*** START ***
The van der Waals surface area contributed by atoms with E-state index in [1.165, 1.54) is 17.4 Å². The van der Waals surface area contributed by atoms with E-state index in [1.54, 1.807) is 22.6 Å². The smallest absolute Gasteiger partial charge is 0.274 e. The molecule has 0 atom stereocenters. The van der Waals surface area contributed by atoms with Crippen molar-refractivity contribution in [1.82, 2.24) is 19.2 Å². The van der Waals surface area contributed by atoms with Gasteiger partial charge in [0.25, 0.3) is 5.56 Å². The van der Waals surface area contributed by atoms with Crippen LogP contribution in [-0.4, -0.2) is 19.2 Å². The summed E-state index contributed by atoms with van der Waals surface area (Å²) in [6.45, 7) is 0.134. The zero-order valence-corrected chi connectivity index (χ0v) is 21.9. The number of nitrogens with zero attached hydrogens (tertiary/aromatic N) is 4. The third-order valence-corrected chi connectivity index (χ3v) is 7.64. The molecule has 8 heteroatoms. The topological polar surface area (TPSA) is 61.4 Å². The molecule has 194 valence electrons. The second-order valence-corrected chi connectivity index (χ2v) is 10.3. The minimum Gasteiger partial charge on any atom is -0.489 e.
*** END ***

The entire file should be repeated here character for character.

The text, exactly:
The van der Waals surface area contributed by atoms with E-state index in [1.165, 1.54) is 17.4 Å². The van der Waals surface area contributed by atoms with E-state index in [1.54, 1.807) is 22.6 Å². The smallest absolute Gasteiger partial charge is 0.274 e. The molecule has 0 atom stereocenters. The van der Waals surface area contributed by atoms with Crippen molar-refractivity contribution in [1.82, 2.24) is 19.2 Å². The van der Waals surface area contributed by atoms with Gasteiger partial charge in [0.25, 0.3) is 5.56 Å². The van der Waals surface area contributed by atoms with Crippen LogP contribution in [-0.4, -0.2) is 19.2 Å². The summed E-state index contributed by atoms with van der Waals surface area (Å²) in [6.45, 7) is 0.134. The zero-order valence-corrected chi connectivity index (χ0v) is 21.9. The number of nitrogens with zero attached hydrogens (tertiary/aromatic N) is 4. The third-order valence-corrected chi connectivity index (χ3v) is 7.64. The molecule has 8 heteroatoms. The topological polar surface area (TPSA) is 61.4 Å². The molecule has 194 valence electrons. The second-order valence-corrected chi connectivity index (χ2v) is 10.3. The minimum Gasteiger partial charge on any atom is -0.489 e.